Photos Courtesy of WisDOT
Motorists are being rerouted to other roadways, while investigators use sensors to inspect the pilings on the bridge.

The Leo Frigo Memorial Bridge on Interstate 43 in Green Bay, Wis., is closed indefinitely after a pier settled early on Sept. 25, causing a more than 20-in. sag across the four-lane roadway.

State and federal structural and geotechnical experts have been joined by consultants from Michael Baker Jr. Inc. and Wiss, Janney, Elstner Associates Inc. to examine the bridge and develop a plan of action.

No one has determined the cause of the settling, any estimated time for repairs or any cost for repairs. The depression is 22 in. on one side and 27 in. on the other side of the 80-ft-wide bridge.

John Luczaj, professor and geosciences chairman at the University of Wisconsin-Green Bay, has studied the geology of the county and, based on the data available, believes the 100-ft H-pilings under Pier No. 22, the one that settled, are not deep enough to reach bedrock. His studies show bedrock near that site to be 123 ft to 150 ft below ground level.

Kim Rudat, spokesman for the Wisconsin Dept. of Transportation, could not provide a specific measure for the H-pilings in relation to bedrock but said they are "no more than 20 ft" above bedrock.

Luczaj also pointed out as a possible factor the area's multiple deep aquifers, which were drained by pumping but now are refilling since pumping was banned in 2007. "That [water] level was below the top of the bedrock when the bridge was built but now has fluid pressure pushing up on it from below," Luczaj said. Water seeping into the clay between layers of sand changes the friction level of the clay, he said.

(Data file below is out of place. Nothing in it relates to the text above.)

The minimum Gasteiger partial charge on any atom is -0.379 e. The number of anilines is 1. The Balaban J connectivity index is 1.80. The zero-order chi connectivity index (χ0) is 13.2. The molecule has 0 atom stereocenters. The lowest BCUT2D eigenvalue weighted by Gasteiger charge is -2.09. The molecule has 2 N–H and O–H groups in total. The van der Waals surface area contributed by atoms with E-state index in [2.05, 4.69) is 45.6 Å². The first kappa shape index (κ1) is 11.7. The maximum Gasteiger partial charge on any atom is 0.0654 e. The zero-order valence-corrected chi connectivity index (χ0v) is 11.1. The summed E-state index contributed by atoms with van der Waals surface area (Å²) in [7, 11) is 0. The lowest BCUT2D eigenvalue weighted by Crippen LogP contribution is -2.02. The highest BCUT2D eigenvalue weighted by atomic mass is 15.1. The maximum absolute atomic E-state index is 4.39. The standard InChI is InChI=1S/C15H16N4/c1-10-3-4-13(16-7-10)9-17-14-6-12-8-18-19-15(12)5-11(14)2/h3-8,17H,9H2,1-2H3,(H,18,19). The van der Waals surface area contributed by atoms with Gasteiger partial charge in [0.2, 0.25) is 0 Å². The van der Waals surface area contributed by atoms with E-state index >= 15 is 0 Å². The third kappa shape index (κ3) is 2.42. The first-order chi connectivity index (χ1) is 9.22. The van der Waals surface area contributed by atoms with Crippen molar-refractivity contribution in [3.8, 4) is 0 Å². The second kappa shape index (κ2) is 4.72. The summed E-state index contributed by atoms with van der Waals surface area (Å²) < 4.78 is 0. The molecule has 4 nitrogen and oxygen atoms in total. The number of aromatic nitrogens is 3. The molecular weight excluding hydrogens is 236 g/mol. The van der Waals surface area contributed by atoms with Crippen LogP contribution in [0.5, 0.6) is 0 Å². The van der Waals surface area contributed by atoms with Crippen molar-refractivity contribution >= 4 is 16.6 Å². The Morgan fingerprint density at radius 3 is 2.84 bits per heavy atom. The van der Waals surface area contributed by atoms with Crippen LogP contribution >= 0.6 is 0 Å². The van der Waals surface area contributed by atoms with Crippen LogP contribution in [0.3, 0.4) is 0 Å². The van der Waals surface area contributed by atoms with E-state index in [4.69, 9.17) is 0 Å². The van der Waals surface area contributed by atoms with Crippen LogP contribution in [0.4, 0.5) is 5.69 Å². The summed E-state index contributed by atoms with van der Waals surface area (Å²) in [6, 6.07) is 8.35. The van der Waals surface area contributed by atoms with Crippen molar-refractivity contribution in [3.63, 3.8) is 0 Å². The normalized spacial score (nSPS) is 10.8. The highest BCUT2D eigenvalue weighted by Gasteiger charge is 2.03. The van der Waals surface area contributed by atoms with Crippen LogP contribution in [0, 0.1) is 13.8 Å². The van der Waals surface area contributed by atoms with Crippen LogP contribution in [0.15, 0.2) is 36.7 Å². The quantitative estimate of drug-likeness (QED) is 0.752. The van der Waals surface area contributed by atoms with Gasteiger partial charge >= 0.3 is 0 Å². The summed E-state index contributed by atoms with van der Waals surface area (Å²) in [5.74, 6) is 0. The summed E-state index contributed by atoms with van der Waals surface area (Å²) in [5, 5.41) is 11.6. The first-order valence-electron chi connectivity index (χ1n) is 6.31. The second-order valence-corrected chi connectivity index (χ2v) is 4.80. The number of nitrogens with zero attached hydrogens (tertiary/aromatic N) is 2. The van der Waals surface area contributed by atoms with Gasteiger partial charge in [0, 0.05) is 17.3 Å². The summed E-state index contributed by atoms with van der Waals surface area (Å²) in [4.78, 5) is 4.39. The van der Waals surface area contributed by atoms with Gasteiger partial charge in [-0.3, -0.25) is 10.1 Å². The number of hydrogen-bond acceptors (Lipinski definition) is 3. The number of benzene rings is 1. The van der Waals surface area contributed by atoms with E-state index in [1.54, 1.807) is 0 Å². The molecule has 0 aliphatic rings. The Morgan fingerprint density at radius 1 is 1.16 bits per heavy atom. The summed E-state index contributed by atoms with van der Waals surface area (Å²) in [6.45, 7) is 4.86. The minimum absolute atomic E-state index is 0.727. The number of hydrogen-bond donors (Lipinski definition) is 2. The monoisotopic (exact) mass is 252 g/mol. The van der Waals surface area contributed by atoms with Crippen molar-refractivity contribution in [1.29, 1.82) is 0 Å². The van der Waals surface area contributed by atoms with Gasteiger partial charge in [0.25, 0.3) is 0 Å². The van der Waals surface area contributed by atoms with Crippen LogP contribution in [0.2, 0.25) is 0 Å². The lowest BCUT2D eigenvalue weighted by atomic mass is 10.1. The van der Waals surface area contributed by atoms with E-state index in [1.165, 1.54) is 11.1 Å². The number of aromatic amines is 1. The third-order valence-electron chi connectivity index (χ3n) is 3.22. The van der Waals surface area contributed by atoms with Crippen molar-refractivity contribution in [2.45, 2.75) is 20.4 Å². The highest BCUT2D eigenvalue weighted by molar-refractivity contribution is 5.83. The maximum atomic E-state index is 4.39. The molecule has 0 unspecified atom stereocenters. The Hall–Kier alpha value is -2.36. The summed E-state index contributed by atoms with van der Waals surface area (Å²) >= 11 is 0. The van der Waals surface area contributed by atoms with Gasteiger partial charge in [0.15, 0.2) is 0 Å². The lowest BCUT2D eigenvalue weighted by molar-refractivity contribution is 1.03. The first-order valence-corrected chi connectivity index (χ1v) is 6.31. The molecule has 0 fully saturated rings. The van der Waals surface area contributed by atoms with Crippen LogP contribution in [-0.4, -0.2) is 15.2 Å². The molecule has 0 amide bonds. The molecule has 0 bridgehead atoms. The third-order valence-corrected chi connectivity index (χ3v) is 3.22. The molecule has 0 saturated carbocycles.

Contributing Factors?

Other possible contributing factors include a large landfill south of the bridge that could have exerted pressure from its weight along with a long-existing water flue north of the bridge. In addition, there were vibrations in the area during the 15 months and $17 million worth of maintenance work on the bridge. That project, which was completed in July, included repairing three bridges and building a deck overlay to replace deteriorating pavement.

The state-federal-private team is measuring the bridge for further motion and looking at Pier 22 as well as the adjacent Piers 21 and 23.

The double hammerhead piers have two shafts supported on footings with a strut between the footings, according to Bill Dreher, the DOT's structures design chief. The piers are 82 ft high and the footings are 8 ft deep.